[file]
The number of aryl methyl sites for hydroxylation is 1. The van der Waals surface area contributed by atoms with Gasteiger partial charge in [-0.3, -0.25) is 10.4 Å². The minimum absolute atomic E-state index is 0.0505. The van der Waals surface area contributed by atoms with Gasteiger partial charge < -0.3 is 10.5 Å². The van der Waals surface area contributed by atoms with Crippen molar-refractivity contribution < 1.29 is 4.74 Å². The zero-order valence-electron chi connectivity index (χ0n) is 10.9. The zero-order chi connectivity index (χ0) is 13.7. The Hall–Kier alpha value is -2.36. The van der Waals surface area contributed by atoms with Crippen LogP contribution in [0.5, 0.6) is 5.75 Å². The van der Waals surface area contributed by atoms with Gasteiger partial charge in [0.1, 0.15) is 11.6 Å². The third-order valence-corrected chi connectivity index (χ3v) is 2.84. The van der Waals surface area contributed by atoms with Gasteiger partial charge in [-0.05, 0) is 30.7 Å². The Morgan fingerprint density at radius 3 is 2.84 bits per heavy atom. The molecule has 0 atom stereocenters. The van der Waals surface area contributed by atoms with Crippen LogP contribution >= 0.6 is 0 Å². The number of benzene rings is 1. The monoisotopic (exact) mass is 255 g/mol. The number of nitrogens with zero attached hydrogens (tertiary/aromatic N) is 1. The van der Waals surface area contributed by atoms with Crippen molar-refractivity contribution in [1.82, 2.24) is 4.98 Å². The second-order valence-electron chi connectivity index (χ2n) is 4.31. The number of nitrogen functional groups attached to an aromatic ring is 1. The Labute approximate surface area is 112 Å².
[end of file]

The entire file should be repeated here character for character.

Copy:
The number of aryl methyl sites for hydroxylation is 1. The van der Waals surface area contributed by atoms with Gasteiger partial charge in [-0.3, -0.25) is 10.4 Å². The minimum absolute atomic E-state index is 0.0505. The van der Waals surface area contributed by atoms with Gasteiger partial charge < -0.3 is 10.5 Å². The van der Waals surface area contributed by atoms with Crippen molar-refractivity contribution < 1.29 is 4.74 Å². The zero-order valence-electron chi connectivity index (χ0n) is 10.9. The zero-order chi connectivity index (χ0) is 13.7. The Hall–Kier alpha value is -2.36. The van der Waals surface area contributed by atoms with Crippen LogP contribution in [0.5, 0.6) is 5.75 Å². The van der Waals surface area contributed by atoms with Gasteiger partial charge in [0.1, 0.15) is 11.6 Å². The third-order valence-corrected chi connectivity index (χ3v) is 2.84. The van der Waals surface area contributed by atoms with Gasteiger partial charge in [-0.05, 0) is 30.7 Å². The Morgan fingerprint density at radius 3 is 2.84 bits per heavy atom. The molecule has 0 atom stereocenters. The van der Waals surface area contributed by atoms with Crippen LogP contribution >= 0.6 is 0 Å². The number of benzene rings is 1. The monoisotopic (exact) mass is 255 g/mol. The number of nitrogens with zero attached hydrogens (tertiary/aromatic N) is 1. The van der Waals surface area contributed by atoms with Crippen molar-refractivity contribution in [1.82, 2.24) is 4.98 Å². The second-order valence-electron chi connectivity index (χ2n) is 4.31. The number of nitrogen functional groups attached to an aromatic ring is 1. The Labute approximate surface area is 112 Å².